Seniors and Life Insurance

Posted by:  :  Category: Medicare

Permanent or whole life insurance policies pay a death benefit whenever you die, if the policy remains in force. You also generally pay a monthly (or annual) premium for permanent life insurance, but some plans may allow you to stop paying premiums after a certain number of years. The premiums for permanent life insurance policies are usually higher than for term policies because part of your premium is used by the insurance company to make investments to build cash value. Value is built up each year that you keep the policy and is typically tax-deferred. This means that you can usually borrow against the cash accumulation without being taxed, although you may need to pay interest. Returns are not guaranteed with a permanent life insurance, and term policies may be more appropriate for some life situations, so you should weigh your life insurance options carefully to find one that works best for you.
Source: planprescriber.com

What’s Medicare Supplement Insurance (Medigap)?

Some Medigap policies also offer coverage for services that Original Medicare doesn’t cover, like medical care when you travel outside the U.S. If you have Original Medicare and you buy a Medigap policy, Medicare will pay its share of the Medicare-approved amount for covered health care costs. Then your Medigap policy pays its share.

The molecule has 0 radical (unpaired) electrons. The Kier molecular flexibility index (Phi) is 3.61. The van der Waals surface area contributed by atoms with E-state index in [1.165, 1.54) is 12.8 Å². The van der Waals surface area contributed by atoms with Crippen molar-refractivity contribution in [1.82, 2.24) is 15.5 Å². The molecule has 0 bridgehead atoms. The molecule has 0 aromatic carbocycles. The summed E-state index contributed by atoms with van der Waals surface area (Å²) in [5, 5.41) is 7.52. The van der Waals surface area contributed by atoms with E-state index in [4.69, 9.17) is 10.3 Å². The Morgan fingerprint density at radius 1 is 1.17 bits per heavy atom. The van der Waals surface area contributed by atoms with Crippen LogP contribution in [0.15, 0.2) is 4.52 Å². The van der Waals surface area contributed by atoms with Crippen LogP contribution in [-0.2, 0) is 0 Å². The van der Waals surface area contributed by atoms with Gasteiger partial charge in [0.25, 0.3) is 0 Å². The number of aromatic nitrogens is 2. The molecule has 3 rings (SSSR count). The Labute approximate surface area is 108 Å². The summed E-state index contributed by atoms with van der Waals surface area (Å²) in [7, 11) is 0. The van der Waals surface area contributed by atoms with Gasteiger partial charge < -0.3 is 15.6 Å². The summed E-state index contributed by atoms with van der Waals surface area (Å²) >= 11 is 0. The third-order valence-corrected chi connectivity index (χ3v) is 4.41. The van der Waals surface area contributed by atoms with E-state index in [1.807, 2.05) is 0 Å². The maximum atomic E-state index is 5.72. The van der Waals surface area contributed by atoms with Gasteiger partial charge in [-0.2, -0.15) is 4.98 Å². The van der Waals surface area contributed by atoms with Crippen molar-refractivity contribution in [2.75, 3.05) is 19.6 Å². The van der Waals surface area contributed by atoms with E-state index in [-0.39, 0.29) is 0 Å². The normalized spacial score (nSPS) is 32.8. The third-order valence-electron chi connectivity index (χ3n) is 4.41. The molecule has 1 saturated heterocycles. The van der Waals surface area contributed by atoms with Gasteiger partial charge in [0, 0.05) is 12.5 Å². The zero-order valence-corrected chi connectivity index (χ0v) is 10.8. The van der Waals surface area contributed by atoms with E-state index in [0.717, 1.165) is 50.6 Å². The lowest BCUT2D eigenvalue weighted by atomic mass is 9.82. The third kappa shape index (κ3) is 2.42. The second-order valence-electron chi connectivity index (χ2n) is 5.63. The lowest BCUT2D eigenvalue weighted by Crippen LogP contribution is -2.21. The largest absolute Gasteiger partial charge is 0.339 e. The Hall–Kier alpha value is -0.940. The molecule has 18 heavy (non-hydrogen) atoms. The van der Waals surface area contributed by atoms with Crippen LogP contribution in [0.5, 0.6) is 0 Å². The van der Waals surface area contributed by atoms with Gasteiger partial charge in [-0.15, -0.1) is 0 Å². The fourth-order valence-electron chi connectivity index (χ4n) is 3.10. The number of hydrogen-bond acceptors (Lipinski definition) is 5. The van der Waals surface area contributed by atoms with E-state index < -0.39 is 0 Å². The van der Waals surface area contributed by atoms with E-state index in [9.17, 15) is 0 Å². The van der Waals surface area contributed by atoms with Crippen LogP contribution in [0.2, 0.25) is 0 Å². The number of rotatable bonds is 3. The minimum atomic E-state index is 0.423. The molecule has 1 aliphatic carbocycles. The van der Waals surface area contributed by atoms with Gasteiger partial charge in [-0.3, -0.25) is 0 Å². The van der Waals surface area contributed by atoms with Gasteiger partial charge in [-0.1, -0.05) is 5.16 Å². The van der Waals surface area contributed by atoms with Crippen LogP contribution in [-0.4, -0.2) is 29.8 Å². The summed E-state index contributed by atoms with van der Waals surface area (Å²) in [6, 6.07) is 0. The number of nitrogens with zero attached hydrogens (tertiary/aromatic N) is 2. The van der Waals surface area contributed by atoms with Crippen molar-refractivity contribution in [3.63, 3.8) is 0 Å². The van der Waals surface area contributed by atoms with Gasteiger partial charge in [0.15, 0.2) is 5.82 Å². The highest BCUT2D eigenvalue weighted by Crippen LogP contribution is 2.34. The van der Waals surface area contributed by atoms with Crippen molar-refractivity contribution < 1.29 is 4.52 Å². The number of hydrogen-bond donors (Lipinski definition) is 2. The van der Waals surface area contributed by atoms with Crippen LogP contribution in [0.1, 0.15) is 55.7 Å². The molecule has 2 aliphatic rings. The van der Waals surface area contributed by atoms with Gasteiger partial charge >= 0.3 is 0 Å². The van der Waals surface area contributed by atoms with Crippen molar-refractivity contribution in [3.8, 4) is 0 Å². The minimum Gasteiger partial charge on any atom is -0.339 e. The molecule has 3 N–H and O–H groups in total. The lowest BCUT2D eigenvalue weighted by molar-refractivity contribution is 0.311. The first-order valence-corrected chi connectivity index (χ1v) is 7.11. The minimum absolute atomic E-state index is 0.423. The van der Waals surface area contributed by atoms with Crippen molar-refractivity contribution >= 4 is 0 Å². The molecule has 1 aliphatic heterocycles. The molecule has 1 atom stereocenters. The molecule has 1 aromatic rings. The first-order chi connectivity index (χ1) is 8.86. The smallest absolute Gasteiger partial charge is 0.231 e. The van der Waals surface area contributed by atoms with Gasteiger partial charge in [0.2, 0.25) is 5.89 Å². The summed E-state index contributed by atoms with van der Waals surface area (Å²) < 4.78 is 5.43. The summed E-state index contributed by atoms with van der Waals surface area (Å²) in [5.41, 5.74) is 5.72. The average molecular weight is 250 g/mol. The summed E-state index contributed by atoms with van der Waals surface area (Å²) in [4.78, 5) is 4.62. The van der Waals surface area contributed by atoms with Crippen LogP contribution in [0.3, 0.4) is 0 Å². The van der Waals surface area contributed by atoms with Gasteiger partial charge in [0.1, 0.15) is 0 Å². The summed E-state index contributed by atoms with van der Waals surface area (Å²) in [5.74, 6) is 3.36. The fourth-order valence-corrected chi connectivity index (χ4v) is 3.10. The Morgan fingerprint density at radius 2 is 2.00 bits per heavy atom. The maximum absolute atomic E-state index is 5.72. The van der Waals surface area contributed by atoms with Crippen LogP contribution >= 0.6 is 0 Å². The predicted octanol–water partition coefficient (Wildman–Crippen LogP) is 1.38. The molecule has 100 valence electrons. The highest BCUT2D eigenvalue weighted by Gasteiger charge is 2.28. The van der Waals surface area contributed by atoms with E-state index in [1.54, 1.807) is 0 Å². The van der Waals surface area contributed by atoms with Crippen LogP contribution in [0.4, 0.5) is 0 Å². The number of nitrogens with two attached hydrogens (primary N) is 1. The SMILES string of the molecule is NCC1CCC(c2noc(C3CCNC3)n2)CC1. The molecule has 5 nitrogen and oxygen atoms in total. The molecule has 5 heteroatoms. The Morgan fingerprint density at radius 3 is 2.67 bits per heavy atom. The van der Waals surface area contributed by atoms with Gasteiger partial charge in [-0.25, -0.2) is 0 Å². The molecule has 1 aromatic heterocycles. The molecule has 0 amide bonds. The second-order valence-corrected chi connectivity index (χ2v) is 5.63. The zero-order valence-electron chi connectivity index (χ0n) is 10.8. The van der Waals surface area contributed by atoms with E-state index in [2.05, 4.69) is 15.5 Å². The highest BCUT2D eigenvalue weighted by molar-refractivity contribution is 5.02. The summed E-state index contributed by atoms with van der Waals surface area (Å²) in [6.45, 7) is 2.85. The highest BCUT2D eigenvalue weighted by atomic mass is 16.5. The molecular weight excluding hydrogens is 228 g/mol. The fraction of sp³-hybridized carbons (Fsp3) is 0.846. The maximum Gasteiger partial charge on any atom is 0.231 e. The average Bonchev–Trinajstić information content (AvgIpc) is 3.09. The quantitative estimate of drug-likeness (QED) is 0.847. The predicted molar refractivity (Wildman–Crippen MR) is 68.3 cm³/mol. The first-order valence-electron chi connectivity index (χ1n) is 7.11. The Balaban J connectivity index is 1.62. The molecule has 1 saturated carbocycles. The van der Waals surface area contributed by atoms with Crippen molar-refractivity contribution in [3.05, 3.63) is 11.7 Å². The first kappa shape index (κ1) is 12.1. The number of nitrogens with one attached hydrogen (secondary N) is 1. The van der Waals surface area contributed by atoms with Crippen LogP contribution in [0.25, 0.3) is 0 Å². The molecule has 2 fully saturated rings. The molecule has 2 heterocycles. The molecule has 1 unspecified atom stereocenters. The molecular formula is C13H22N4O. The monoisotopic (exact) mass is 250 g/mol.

Source: medicare.gov

Medicare Supplement Life Insurance

Whole life insurance provides coverage to a person for his or her entire life rather than an assigned period of time. This insurance is one means of accumulating wealth as there is a saving component in the insurance known as loan or cash value, which builds over a period of time. It is one of the basic type of insurance coverage. The applicant has considerable liberty in deciding the terms and features of the policy. The premium paid by the person is divided into two components; one provides the insurance whereas the other accrues in the savings account. The policy carries a fixed benefit that is given on the death of the person along with the amount that has added up in the savings account.
Source: bestmedicaresupplement.com

Life Insurance and Medicaid Eligibility

In order to qualify for Medicaid coverage a nursing home stay, an elder’s assets cannot exceed $2,000 for a single person, or $109,560 for married couples. However, not all assets are “countable” for these purposes. The biggest exemptions are the person’s home, car, and personal property. Another exemption is life insurance owned by the elder. The rule states that only the “cash surrender value” of a life insurance policy is countable, but only if the total face value of all life insurance policies exceeds $1,500. (“Cash surrender value” is the amount the life insurance company will pay out if the policy were cancelled. It’s also known as the “cash value.” The “face value” is what the company would pay out to beneficiaries if the elder died, assuming the policy was still in effect.)
Source: agingcare.com

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